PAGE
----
The extent of water damage is not as easy to detect as many would think. While a wall or floor may look dry doesn’t necessarily mean it is. At Sincerely Yours, Inc. we use different kinds of meters to determine how wet (or dry) a surface is. The ways we determine this is by thermal imaging, non-penetrating meters, and pin-type meters.
Most, if not all, of us, have seen videos of nighttime vision goggles the military uses or that the police use when tracking down a criminal on the run. In the restoration business, we use thermal imaging as well.
This technology detects radiation or differences in temperature that is emitted by an object. Warm objects will appear white (or red if using a color camera) while cooler objects will appear black (or blue). In the restoration industry if a material has absorbed water the material’s surface will appear dark. If a material has a normal moisture content then the material will have a gray or lighter color than the wet material next to it. The cool surface appears dark due to the rate of evaporation, much like getting out of a pool or a shower you feel cooler due to the water evaporating off your skin.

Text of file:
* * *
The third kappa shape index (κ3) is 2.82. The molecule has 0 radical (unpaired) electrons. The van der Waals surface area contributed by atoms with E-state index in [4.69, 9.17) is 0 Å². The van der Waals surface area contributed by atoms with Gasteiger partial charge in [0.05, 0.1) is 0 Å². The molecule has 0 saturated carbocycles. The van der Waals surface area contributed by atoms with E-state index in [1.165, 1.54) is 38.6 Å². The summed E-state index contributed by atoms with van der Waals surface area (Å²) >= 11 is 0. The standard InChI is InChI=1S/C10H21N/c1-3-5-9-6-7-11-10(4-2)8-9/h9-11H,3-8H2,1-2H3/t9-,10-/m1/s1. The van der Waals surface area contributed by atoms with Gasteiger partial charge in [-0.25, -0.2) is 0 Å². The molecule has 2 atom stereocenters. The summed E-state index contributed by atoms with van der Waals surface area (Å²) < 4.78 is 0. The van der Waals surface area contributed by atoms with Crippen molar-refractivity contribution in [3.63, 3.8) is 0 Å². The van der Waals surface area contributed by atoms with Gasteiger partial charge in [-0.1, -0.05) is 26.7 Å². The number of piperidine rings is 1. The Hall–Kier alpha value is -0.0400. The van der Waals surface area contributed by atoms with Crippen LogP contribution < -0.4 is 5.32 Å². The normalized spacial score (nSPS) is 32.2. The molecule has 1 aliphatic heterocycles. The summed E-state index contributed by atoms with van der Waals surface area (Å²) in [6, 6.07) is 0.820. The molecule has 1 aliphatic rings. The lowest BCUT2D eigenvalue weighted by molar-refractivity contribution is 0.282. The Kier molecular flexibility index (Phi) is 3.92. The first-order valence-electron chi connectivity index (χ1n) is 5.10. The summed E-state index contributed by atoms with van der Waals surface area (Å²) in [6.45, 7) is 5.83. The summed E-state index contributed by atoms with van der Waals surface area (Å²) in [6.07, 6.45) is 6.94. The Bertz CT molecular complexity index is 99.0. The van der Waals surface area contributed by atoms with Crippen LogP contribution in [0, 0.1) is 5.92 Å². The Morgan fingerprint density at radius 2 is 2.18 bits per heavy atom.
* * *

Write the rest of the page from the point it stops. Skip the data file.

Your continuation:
IMPORTANT: Remember, a thermal imaging camera does NOT tell you if the material is wet only if there is a difference in temperature. You must use a penetrating or non-penetrating meter
to verify if the material has excessive moisture content or if it is dry.
While this tool saves a tremendous amount of time, it is not capable of verifying if a material actually has an excessive moisture content (MC). The thermal imaging (or infrared camera) works purely off temperature differentials. The most accurate way to determine if a material is wet is to use a moisture meter.
There are two (2) types of moisture meters a professional restoration contractor will use:
While both these meters measure the MC of material, they both have their distinct advantages and disadvantages. We will discuss the advantages and disadvantages of each meter type in the future.